Question,  Is an ipad touch close enough to being an ipad, if I cannot buy an ipad now? My DD would love to use that all day long. She is currently being disciplined for haveing used it w/out permission.  My DH has the ipad touch.


April
annasew
by on Apr. 30, 2012 at 12:08 PM
1 mom liked this

My kids go to public school.  However when they get home we do 2 hrs of learning.  That is when we explore the things they are interested in more in depth or even learn about things they do not teach in school.   I get ragged on a bunch about it.  Some parents expect the school to teach thier kids everything but the schools dont teach them half as much as they need to know.   It is up to us as parents, wether we homeschool or not, to teach our children what they need to know for thier future.   

KickButtMama
by Shannon on Apr. 30, 2012 at 12:52 PM
1 mom liked this
Quoting 1Redapple:

I'm reved up and ready to tackle the school day! thank you very much.  I enjoyed readxing your post so much.

Question,  Is an ipad touch close enough to being an ipad, if I cannot buy an ipad now? My DD would love to use that all day long. She is currently being disciplined for haveing used it w/out permission.  My DH has the ipad touch.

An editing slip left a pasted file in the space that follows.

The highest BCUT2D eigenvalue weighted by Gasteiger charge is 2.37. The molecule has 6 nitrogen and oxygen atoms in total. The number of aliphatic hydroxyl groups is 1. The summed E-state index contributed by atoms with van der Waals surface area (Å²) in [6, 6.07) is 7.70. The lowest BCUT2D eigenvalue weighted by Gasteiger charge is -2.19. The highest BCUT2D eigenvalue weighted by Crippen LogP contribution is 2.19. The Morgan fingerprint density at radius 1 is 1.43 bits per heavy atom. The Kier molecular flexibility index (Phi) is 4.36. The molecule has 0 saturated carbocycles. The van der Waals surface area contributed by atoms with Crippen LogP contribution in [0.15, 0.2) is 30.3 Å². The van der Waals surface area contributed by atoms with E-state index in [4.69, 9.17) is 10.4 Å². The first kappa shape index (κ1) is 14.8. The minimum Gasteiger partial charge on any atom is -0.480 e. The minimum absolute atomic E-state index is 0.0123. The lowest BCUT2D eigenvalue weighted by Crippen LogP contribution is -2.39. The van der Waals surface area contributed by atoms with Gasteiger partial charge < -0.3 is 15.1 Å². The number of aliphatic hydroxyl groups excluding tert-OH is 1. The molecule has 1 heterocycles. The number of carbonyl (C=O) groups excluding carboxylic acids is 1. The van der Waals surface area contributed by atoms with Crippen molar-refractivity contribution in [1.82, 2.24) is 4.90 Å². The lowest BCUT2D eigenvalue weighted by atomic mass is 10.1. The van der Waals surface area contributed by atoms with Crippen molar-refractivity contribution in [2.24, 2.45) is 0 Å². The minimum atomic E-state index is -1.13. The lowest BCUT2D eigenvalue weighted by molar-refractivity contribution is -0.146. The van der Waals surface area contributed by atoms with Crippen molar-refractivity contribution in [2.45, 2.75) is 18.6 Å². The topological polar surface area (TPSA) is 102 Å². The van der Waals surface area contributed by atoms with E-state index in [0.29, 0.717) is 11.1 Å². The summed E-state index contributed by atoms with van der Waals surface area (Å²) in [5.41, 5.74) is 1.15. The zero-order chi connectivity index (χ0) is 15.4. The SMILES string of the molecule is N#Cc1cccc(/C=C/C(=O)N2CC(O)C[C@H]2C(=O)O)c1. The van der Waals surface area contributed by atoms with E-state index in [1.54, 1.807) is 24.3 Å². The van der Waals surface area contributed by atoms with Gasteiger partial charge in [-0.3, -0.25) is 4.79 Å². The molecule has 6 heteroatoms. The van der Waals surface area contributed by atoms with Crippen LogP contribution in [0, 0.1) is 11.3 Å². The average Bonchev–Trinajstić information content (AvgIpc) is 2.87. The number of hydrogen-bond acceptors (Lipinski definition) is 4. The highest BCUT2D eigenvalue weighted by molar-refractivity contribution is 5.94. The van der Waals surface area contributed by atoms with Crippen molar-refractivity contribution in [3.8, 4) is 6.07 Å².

I believe many apps are available on the ipod touch, it is just a wider variety that is offered on the ipad. So i'd start investigating those offered on the ipod, same advice for those w/ tablets. We asked for gift cards from all our family and friends for Yule - that's how we afforded ours. We chose to go w/ the mega expensive ipad simply due to the wider variety of apps available.

Ask me how you can make money sitting on your couch enjoy books with your children! It's the most amazing opportunity I've ever seen!!    Home Educators Toolbox  / Articles / Kicbuttmama's Crazy Lapbooks / Kickbuttmama's Home Education / The Usborne Learning Fairy


Albert Einstein -- 
   "Everybody is a Genius. But if you judge a fish by its ability to climb a tree, it will spend its whole life believing it is stupid." 

Mrs.Kg8500
by on Apr. 30, 2012 at 12:57 PM
Bump
Posted on CafeMom Mobile
MrsHubler
by on Apr. 30, 2012 at 1:15 PM

This is awesome!

mamatina281
by on Apr. 30, 2012 at 2:35 PM

wow, love it sounds like you've got it figured out. And love how you took note on your own neg. experience and made it better for your children.  you are inspiring!  and encouraging!

KickButtMama
by Shannon on Apr. 30, 2012 at 3:08 PM
Thanks ladies! It felt good get it all out on paper (so to speak)
Boobah
by Nikki :) on Apr. 30, 2012 at 3:28 PM
What an awesome run down :)
Posted on CafeMom Mobile
cthemoon
by on Apr. 30, 2012 at 6:23 PM

ok, I swear, I am not stalking you!

I just saw you on the thread with the 2nd graders homework:) added you:) then I clicked a topic and found this post. We are much alike in our thinking:)

Well said:)

Add your quick reply below:
You must be a member to reply to this post.
Join the Meeting Place for Moms!
Talk to other moms, share advice, and have fun!

(minimum 6 characters)